I’m sure I’m not the first person to have the race conversation. You know, the one where a family member or close friend asks what you’ve been using on your hair because it’s looking great! Once you start mentioning Herbal Essence or Aussie Moist, the conversation comes to a grinding halt. “You use those white folks products on your hair?!” I’ve had to stifle an eye roll and politely respond that hair is hair. Period.
I know as well as anyone that race truly matters and is not, by any means, a dead issue. One place it does not play a legitimate role, however, is in the hair care aisle. Apart from Oriental Black and Heather Gray rinses, “black hair products” and “white hair products ” are simply marketing constructs.
As we know, all hair is comprised of the same basic parts: the cortex, medulla and cuticle. All hair needs moisture, proper conditioning and cleansing. This is not to say that every hair type will use the same products but purchasing a product based on your skin color as opposed to your hair’s needs is a sure-fire way to stunt progress.
Ladies with tighter curl patterns often battle drier hair because sebum can’t make it all the way down the hair strand. This translates into frizziness or even brittle strand for curlies of all races. It’s no wonder then that when we see “black” products that claim to impart moisture, it’s understandable that we leap at the chance. So, why is it that “our” moisturizers are lanolin and petrolatum laden without a stitch of moisturizing agents to them? It’s almost as if these products that are marketed towards us were created to do the extreme opposite of what they claim!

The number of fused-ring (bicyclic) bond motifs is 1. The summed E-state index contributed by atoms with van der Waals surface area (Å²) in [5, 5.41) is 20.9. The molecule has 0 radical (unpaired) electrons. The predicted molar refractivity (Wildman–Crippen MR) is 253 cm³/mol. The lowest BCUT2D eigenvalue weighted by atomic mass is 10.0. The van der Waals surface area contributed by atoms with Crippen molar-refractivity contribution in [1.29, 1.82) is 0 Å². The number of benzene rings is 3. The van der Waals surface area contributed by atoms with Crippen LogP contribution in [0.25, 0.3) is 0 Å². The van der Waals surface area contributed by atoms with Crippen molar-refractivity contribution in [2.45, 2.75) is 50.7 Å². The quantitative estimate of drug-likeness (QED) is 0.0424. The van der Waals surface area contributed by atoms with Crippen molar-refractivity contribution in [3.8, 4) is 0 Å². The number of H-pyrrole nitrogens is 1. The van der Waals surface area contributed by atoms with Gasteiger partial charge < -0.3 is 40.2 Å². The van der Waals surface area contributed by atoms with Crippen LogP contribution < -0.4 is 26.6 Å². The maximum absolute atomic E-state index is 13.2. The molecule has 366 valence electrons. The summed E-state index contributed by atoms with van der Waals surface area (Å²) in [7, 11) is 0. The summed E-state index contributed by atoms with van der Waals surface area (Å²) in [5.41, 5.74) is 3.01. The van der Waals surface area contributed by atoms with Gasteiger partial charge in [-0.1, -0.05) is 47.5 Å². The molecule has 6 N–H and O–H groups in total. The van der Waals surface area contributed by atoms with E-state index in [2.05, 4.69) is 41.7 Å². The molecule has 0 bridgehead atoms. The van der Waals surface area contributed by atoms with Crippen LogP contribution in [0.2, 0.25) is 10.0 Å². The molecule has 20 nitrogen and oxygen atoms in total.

For instance, Blue Magic coconut oil Hair Conditioner seems to be a staple at beauty supply stores across the nation. I’m sure many a hair care newbie has been lured into the product’s claim that it’s “made with all natural coconut oil” and, thusly, is perfect for our hair. A review of the label, however, reveals that coconut oil is second to petrolatum. In and of itself, petrolatum isn’t horrible and actually makes an excellent sealant. The issue is that this product claims to condition and prevent dryness, but doesn’t have a stitch of moisture!
One of my favorite conditioners is Herbal Essence Hello Hydration. While you may not see this product in your local BSS or women of color all over their ads, it contains quality ingredients. It provides slip, imparts moisture and doesn’t weigh my hair down. I can’t remember the last black woman I saw in an Herbal Essence commercial but that doesn’t discourage me from using their products because my hair benefits from it.
This article isn’t to imply that companies aren’t creating amazing products that cater to our specific needs because Shea Moisture, Shea Radiance and Giovanni definitely measure up. Treat this as more of a cautionary tale not to be fooled into buying sub-par products simply because a face like yours is shown on the packaging.